Microsoft Flow Series – Flows Calling Flows

Microsoft Flow, also known as Power Automate, allows you to create and automate tasks via numerous applications and services swiftly and easily. In MS Flow, these automated workflows are referred to as ‘Flows’ and it intuitively integrates a variety of Microsoft services and apps (Dynamics 365, Office 365, Power BI etc.).

Flow Building Blocks

When building Flows one of the approaches to simplify their structure, help troubleshooting and create re-usable modules is to make the Flows call other Flows. Natively, Microsoft Flows does not have a way for a Flow to call another Flow. However, Flows can be triggered on an HTTP request and they can also make HTTP calls, hence they can call each other by combining an HTTP request receive trigger and an HTTP request action.

Child Flow

We are building some Flows to help around our organizational structure. Create a new Flow, search for HTTP triggers to add, and there will be a one called “When an HTTP request is received”:

We can start building a new child Flow, which will do one thing. In this case, what we would like to do is for any user in our organization to return their direct reports if they have any.

We create the HTTP trigger (1), which has the option of being a POST or a GET method (2). In this case, we are using the GET method as we want this to be as universally available outside of Flow, even for systems which are not able to submit a POST call. Once this call is received this child Flow carries on with some other actions (3).

The first variable we initialize called “Manager” will be to store the manager username we receive from the GET attribute “manager” (1). The second variable “DirectReportsJSON” (2) we need to store the results as a JSON string. The Office 365 action “Get direct reports (V2)” is used in the “GetDirectReports” step (3) to query for the manager user in Office 365, fetch the direct reports, and pass them onto the loop (4). In the loop we iterate through the direct reports and compose the “DirectReportsJSON” contents. Finally, the “ReturnDirectReportsJSON” step (5) takes the variable “DirectReportsJSON” contents (6) and returns out of the Flow with a success code 200.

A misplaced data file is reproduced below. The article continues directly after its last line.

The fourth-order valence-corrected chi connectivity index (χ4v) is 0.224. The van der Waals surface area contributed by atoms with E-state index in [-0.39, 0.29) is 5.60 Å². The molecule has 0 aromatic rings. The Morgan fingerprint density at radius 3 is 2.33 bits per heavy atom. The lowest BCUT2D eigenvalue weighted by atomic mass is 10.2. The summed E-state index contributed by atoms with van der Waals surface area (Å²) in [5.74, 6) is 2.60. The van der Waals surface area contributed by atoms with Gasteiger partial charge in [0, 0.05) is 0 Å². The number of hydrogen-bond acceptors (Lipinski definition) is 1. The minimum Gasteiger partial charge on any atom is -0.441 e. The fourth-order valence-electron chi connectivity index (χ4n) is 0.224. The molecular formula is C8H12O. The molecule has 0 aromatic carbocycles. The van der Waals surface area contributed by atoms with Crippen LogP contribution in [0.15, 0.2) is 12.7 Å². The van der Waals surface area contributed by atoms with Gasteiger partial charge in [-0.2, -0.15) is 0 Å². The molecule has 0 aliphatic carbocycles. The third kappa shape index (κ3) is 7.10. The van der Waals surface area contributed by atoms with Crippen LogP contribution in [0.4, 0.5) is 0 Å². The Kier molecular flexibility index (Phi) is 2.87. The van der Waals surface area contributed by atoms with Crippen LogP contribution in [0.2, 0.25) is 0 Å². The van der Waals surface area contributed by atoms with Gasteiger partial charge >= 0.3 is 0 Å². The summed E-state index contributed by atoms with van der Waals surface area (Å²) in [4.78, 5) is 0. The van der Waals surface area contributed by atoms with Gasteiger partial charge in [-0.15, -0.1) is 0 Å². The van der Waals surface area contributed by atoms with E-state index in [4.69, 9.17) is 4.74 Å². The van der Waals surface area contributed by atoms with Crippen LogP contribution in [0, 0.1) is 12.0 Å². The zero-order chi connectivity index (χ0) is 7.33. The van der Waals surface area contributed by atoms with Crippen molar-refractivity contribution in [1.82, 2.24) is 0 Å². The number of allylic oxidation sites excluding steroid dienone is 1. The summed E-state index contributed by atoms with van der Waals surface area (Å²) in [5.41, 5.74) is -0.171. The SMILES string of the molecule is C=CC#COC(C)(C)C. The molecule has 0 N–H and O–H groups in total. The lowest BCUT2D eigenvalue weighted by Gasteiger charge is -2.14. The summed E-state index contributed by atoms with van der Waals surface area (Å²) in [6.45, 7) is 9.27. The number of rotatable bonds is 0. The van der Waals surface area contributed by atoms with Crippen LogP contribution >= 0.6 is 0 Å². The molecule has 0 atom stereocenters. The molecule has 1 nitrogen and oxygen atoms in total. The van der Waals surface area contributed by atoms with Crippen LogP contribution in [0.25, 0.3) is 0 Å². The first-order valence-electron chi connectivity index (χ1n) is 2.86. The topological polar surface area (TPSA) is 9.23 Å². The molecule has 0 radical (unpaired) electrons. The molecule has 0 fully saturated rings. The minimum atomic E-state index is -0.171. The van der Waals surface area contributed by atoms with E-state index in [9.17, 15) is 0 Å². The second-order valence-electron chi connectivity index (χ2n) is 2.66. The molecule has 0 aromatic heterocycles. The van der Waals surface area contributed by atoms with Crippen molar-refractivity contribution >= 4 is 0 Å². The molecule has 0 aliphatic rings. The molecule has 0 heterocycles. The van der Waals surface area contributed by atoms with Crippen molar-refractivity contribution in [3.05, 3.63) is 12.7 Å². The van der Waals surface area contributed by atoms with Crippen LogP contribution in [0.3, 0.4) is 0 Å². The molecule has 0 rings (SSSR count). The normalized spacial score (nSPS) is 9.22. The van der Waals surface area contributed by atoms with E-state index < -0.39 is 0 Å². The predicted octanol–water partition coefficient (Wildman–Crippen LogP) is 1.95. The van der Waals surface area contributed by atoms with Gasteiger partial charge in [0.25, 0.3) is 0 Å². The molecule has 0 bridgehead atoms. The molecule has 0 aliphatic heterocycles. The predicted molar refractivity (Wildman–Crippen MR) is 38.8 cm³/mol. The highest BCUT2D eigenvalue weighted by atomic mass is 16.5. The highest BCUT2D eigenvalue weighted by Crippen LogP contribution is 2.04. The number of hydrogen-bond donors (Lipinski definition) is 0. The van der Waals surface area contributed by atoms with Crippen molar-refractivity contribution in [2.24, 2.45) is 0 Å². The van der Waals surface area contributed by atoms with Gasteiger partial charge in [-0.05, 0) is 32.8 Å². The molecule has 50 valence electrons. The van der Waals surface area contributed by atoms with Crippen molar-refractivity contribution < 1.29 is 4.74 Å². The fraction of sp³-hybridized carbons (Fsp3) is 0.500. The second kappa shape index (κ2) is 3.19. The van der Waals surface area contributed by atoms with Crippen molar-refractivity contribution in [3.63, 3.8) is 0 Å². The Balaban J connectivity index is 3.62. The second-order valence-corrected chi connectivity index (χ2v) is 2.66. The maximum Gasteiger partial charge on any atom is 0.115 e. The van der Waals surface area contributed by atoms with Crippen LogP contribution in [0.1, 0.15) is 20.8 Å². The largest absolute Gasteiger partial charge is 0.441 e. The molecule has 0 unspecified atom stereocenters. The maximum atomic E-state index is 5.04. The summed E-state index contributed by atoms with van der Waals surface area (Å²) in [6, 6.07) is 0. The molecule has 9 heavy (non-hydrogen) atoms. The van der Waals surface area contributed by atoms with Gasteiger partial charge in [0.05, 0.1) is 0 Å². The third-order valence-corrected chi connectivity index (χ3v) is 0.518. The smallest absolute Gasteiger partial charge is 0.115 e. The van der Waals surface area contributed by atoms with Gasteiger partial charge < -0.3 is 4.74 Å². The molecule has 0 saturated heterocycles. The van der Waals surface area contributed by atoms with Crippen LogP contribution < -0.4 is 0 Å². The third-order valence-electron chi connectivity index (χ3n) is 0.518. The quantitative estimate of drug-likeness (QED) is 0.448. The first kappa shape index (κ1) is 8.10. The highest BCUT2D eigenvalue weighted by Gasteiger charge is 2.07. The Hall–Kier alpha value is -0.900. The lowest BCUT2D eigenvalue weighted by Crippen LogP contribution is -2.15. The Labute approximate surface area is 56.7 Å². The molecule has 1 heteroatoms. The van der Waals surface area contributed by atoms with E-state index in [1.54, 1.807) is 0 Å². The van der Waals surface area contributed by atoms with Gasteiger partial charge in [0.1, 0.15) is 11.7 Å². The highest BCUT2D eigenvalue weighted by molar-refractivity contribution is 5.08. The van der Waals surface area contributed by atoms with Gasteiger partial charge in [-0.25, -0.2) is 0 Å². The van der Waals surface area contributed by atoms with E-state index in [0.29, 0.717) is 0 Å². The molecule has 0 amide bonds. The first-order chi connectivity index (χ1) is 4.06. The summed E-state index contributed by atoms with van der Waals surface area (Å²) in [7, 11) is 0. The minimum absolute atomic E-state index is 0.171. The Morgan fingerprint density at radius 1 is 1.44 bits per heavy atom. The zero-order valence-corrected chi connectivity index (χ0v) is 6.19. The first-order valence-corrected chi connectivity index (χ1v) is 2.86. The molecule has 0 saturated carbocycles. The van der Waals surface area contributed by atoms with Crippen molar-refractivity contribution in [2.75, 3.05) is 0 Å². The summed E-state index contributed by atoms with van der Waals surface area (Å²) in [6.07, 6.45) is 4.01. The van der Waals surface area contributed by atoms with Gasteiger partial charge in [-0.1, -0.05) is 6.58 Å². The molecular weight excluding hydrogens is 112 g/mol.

Parent Flow

In another Flow which will be the parent, we want to invoke this child Flow. This parent Flow we will use for fetching all user details from Office 365, including their direct reports information which will be provided by the other Flow we just created.

  • Add an HTTP request action which will make a GET method call to our other Flow (1).
  • Use the URI provided by the trigger in the other Flow and move the attributes to the queries section (2), include also the “manager” attribute to search for.

Calling Parent Flow

If we now test by calling the URI of the parent Flow, and passing it a manager attribute we can see the combined results in a single JSON:

  • The manager section provided by the parent Flow (1)
  • The direct reports appended to the manager from the child Flow (2)

We now have the option of calling for a combined action to return manager details and the direct reports, or reuse the child Flow in other operations when we just want the direct reports.

Stay tuned for more MS Flow content. People are always looking for the most intuitive way to increase automation for their workflows. Mastering MS Flow helps you achieve this, in addition to improving development efficiency.

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